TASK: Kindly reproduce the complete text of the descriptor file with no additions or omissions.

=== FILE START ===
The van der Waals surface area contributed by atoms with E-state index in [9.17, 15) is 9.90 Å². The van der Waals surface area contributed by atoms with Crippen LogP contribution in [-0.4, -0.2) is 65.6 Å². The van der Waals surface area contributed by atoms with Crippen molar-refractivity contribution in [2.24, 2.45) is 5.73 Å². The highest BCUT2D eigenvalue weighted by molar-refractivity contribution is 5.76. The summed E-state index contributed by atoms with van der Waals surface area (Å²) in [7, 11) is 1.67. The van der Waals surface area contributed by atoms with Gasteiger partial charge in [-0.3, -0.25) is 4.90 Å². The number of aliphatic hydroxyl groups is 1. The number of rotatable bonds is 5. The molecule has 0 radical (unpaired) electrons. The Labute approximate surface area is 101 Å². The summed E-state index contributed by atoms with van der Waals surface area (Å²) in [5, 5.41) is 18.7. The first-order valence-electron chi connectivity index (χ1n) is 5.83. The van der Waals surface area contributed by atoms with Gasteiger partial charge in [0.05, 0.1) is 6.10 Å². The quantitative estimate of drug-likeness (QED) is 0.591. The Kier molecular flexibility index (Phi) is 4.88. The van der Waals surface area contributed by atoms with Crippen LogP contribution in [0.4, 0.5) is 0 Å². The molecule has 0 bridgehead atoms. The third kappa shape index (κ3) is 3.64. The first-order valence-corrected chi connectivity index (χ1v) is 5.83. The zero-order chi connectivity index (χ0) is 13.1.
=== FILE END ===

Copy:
The van der Waals surface area contributed by atoms with E-state index in [9.17, 15) is 9.90 Å². The van der Waals surface area contributed by atoms with Crippen LogP contribution in [-0.4, -0.2) is 65.6 Å². The van der Waals surface area contributed by atoms with Crippen molar-refractivity contribution in [2.24, 2.45) is 5.73 Å². The highest BCUT2D eigenvalue weighted by molar-refractivity contribution is 5.76. The summed E-state index contributed by atoms with van der Waals surface area (Å²) in [7, 11) is 1.67. The van der Waals surface area contributed by atoms with Gasteiger partial charge in [-0.3, -0.25) is 4.90 Å². The number of aliphatic hydroxyl groups is 1. The number of rotatable bonds is 5. The molecule has 0 radical (unpaired) electrons. The Labute approximate surface area is 101 Å². The summed E-state index contributed by atoms with van der Waals surface area (Å²) in [5, 5.41) is 18.7. The first-order valence-electron chi connectivity index (χ1n) is 5.83. The van der Waals surface area contributed by atoms with Gasteiger partial charge in [0.05, 0.1) is 6.10 Å². The quantitative estimate of drug-likeness (QED) is 0.591. The Kier molecular flexibility index (Phi) is 4.88. The van der Waals surface area contributed by atoms with Crippen LogP contribution in [0.4, 0.5) is 0 Å². The molecule has 0 bridgehead atoms. The third kappa shape index (κ3) is 3.64. The first-order valence-corrected chi connectivity index (χ1v) is 5.83. The zero-order chi connectivity index (χ0) is 13.1.